Addressing fragility in the post-2015 development agenda is critical to eradicate poverty, according to the Organization for Economic Co-operation and Development's (OECD) 2015 report on fragility.
‘State of Fragility 2015: Meeting Post-2015 Ambitions' analyzes countries' development risks and resilience in the context of the proposed Sustainable Development Goals (SDGs), and discusses the implications of a universal approach to monitoring fragility.
26 March 2015: Addressing fragility in the post-2015 development agenda is critical to eradicate poverty, according to the Organization for Economic Co-operation and Development’s (OECD) 2015 report on fragility. ‘States of Fragility 2015: Meeting Post-2015 Ambitions’ analyzes countries’ development risks and resilience in the context of the proposed Sustainable Development Goals (SDGs), and discusses the implications of a universal approach to monitoring fragility.
In contrast to previous reports in the series, the 2015 edition assesses fragility as an issue that can affect all countries, rather than only those traditionally considered conflict-affected or fragile. It analyzes country fragility using three aspects of SDG 16 on promoting peaceful and inclusive societies and two on the wider SDG framework: violence; access to justice; accountable and inclusive institutions; economic inclusion and stability; and capacities to prevent and adapt to social, economic and environmental shocks and disasters. The countries identified as most vulnerable on these five dimensions are ones typically included on lists of fragile states and economies.
The results also identify 12 countries that have never been on a fragile list, as vulnerable on economic inclusion and stability dimensions. On institutions, for instance, Algeria, Azerbaijan, Belarus, Cuba, Swaziland and Viet Nam are identified as vulnerable. On justice, China, India, Mozambique, Panama, Tanzania and Zambia are identified as vulnerable. The report highlights several lower-middle-income countries with poor access to justice, sub-national conflict and high levels of crime, particularly those in Latin America and the Caribbean.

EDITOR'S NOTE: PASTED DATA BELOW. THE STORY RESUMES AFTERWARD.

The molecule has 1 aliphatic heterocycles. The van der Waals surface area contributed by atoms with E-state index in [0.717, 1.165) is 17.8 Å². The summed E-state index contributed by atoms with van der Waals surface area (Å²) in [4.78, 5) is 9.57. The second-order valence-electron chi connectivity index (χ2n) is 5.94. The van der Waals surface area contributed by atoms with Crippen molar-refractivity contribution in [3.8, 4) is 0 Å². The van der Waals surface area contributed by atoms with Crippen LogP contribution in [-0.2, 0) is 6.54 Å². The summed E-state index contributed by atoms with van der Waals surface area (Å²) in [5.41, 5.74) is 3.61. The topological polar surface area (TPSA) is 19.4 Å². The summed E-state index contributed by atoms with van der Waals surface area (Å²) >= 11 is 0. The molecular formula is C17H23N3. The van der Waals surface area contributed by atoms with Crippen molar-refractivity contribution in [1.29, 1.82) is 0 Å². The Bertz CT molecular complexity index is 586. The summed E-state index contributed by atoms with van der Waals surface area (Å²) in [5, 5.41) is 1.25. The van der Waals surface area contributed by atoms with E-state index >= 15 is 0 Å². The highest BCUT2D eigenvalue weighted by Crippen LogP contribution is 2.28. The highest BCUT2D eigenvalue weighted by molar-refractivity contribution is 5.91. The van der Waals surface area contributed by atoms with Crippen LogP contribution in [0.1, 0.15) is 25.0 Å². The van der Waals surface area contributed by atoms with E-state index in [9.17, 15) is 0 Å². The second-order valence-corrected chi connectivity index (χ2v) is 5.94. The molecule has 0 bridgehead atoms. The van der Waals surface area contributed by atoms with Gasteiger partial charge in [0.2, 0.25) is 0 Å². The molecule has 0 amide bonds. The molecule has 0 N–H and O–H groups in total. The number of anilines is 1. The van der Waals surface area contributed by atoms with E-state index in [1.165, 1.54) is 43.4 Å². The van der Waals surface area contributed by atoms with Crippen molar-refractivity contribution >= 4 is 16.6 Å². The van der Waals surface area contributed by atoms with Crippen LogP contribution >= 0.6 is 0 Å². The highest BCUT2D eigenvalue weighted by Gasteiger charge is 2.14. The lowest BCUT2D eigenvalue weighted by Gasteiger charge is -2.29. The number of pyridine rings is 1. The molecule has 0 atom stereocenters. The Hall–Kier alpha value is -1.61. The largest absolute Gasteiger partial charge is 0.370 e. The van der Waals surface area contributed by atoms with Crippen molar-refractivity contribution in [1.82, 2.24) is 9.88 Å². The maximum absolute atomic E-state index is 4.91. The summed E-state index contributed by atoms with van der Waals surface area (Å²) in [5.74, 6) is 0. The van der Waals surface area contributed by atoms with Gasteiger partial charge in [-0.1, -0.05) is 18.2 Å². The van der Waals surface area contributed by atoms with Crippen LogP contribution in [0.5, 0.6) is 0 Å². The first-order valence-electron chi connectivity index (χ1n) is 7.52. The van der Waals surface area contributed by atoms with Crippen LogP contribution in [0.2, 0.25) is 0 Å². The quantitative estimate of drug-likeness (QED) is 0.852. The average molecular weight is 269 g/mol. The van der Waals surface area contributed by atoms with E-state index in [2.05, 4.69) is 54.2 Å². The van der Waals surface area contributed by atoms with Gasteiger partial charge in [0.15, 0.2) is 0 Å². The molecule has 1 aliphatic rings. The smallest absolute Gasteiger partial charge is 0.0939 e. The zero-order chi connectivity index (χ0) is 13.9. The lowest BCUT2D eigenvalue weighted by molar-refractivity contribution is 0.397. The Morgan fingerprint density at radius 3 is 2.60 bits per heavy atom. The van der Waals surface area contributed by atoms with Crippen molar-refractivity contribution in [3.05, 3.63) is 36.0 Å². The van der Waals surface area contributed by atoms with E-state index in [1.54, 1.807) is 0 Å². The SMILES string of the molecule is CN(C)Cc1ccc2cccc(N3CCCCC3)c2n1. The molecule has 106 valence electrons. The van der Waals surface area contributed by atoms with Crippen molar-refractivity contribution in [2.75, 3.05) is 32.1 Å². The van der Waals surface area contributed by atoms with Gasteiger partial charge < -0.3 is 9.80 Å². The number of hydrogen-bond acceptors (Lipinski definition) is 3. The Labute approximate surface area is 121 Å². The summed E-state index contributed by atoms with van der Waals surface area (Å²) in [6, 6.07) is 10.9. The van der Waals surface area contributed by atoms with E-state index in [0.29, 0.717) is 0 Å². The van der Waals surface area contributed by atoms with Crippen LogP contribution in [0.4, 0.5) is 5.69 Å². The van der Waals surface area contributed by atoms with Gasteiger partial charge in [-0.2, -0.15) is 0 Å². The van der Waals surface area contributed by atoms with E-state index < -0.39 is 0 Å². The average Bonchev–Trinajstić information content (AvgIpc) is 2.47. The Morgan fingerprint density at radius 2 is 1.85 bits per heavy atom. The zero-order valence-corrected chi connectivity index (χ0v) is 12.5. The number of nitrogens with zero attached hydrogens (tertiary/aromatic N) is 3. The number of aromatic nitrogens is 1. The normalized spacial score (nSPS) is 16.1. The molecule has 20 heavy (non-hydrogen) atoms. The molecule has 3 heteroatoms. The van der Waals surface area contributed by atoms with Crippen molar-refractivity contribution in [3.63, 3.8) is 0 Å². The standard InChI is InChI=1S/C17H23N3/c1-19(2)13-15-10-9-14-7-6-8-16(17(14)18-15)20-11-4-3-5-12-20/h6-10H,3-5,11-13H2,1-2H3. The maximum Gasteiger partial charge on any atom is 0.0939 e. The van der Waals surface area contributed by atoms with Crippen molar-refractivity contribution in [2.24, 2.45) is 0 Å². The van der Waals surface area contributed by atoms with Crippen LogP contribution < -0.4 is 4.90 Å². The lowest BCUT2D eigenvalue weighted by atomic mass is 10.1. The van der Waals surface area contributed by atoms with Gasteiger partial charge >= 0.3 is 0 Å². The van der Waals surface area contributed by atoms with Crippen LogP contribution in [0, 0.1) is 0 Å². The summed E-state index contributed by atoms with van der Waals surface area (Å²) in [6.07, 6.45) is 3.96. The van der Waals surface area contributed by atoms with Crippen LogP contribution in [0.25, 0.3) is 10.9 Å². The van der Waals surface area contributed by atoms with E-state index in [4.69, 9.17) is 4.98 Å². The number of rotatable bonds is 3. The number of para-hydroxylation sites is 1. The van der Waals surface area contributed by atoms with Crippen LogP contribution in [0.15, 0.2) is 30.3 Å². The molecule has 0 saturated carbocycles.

On official development assistance (ODA), the report cites “huge imbalances” in aid distribution, notes that ODA is not sufficiently aligned with national priorities, particularly those on peacebuilding and statebuilding, and says ODA to least developed countries (LDCs) vulnerable to shocks and exposure “is not commensurate with their greater exposure.” It recommends: scaling up ODA to the poorest and most fragile countries; and agreeing on norms and targets for monitoring spending on global peace, security and conflict resolution.
The report also highlights that fragile states and economies have lagged behind other developing countries in achieving the Millennium Development Goals (MDGs). It estimates that poverty is “likely to be even more concentrated in fragile countries” by 2030.
A new portfolio of interventions and tools, such as demand-driven aid modalities and new debt instruments and equity investments to mobilize private finance, will be necessary to make progress on fragility, according to the report. Its conclusion addresses the role of the international community in ensuring it is “fit for purpose” to address fragility in the post-2015 development agenda.
OECD has published the Fragile States report since 2005, to provide evidence to inform international debate on fragile and conflict-affected countries. [Publication: States of Fragility 2015: Meeting Post-2015 Ambitions] [OECD Publication Website]